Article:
Amy Vaughn: Bank of America Leader in Web Accessibility

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This is a short document about Amy Vaughn who died in October, 2008. Amy worked for Bank of America and helped to make its web site accessible. Amy was one of the people who made the Bank of America agreements successful. She was a leader in web accessibility.

In 2000, Bank of America was the first bank in the United States to sign an agreement to make its web site and on-line banking accessible to people who are blind or visually impaired. In the almost nine years that have passed since the bank signed the first of three agreements with the blind community, significant work has been done both by members of the blind community and by countless Bank of America employees to make sure the agreements work as they are supposed to. Recently, we learned that one of those bank employees — Amy Vaughn — had died, and the tribute posted below was written by her colleagues.

Structured Negotiations depends on advocacy efforts of blind and visually impaired people across the country. Structured Negotiations also depends on the commitment and dedication of individual people in the corporate and public sectors who are needed to make accessibility happen. Amy Vaughn was one of these “behind the scenes” employees who have made Bank of America a leader in providing accessibility to the blind and visually impaired community. We recognize the work that Amy did, and express our condolences to her colleagues and family.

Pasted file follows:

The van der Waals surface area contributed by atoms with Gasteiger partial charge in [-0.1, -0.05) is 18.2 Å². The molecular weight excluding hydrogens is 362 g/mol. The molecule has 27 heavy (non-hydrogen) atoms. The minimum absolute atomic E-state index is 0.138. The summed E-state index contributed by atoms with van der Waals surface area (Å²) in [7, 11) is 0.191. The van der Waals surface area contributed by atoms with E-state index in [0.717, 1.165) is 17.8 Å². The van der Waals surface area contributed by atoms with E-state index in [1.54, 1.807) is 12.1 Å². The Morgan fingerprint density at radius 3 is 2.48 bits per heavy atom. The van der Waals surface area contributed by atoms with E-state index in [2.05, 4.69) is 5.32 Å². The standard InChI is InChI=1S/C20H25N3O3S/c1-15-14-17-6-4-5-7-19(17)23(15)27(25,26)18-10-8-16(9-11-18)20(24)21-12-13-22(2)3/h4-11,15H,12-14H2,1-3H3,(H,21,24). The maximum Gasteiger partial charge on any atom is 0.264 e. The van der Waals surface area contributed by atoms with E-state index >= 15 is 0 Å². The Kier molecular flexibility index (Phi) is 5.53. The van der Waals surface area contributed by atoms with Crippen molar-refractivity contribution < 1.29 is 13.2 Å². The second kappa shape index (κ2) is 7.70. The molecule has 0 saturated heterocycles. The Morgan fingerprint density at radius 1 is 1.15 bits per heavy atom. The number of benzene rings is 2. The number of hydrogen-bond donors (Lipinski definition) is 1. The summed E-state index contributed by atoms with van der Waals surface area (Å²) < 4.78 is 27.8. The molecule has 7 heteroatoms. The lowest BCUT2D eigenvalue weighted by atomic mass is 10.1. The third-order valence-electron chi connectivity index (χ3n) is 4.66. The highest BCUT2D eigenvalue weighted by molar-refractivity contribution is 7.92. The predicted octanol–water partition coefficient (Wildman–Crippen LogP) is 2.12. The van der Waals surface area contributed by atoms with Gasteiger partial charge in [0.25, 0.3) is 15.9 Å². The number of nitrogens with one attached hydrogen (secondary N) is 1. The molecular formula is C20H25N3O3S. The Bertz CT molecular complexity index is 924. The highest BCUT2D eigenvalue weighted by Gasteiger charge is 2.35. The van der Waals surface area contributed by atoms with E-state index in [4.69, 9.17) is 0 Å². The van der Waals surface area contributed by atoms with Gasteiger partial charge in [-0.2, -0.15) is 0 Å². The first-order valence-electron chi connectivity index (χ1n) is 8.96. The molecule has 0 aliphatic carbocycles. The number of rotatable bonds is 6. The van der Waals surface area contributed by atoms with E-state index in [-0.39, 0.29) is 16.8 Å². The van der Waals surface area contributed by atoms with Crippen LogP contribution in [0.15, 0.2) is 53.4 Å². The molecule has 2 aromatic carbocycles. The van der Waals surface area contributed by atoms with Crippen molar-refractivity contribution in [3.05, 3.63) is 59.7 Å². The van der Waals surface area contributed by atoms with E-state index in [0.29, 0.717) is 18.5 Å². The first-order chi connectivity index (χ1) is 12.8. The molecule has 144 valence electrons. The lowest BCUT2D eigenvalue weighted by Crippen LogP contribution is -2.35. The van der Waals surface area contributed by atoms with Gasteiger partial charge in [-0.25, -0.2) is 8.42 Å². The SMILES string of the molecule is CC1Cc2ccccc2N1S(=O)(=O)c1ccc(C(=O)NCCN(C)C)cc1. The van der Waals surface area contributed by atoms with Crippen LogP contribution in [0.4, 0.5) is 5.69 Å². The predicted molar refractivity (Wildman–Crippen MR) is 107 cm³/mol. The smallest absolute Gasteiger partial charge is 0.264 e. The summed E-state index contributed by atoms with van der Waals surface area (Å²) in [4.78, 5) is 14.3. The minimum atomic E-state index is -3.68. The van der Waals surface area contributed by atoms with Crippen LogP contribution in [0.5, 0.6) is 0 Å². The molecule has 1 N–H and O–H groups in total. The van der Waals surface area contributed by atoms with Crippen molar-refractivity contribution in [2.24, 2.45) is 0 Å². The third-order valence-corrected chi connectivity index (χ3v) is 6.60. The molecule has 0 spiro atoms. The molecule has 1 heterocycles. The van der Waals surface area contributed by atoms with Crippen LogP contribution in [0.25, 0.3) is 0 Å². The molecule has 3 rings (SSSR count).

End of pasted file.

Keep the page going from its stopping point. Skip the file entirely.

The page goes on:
Simplified Summary of this Document

Amy Vaughn

In October, 2008, Bank of America lost to Leukemia, one of its key authorities on accessibility. Amy Vaughn had been involved in the bank’s accessibility movement since its beginning. She was one of the authors of the bank’s original guidelines and helped draft subsequent versions to help make our web pages accessible to the visually impaired.

Amy worked tirelessly for accessibility, and was so well respected within the bank, that she was honored with an enterprise-wide award that goes to just the top one-percent of associates. She was truly that exceptional. Through her actions, she inspired the accessibility, design, and development teams to strive for world-class web accessibility.

She had an encyclopedic knowledge of accessibility standards, and was involved in everything from creating bank policy about accessibility, to reviewing code on the most infrequently used pages. She could have easily been a force in the accessibility industry at large, but she chose to keep her head down and focus on doing the best work she could for Bank of America’s aging and disabled customers.

Amy had been at Bank of America in various roles for more than 30 years, but her partner Lisa Miller says that her ability to do “work with a purpose” in her latest role as an accessibility analyst, made her very happy.

Bank of America Agreements with the Blind Community

Bank of America has signed three agreements using the Structured Negotiations process with the California Council of the Blind (CCB) and other blind bank customers. The first accessibility agreement covered the bank’s web site, Talking ATMs in California and Florida, and alternative formats for print information. In 2001, CCB and the bank signed a second accessibility agreement calling for installation of Talking ATMs at 85% of the bank’s locations nationwide. In 2006, Bank of America signed its third accessibility agreement, committing that 100% of its ATM locations in the United States would have a Talking ATM by June, 2009. With over 12,000 Talking ATMs installed, the Bank is well on its way toward meeting that goal.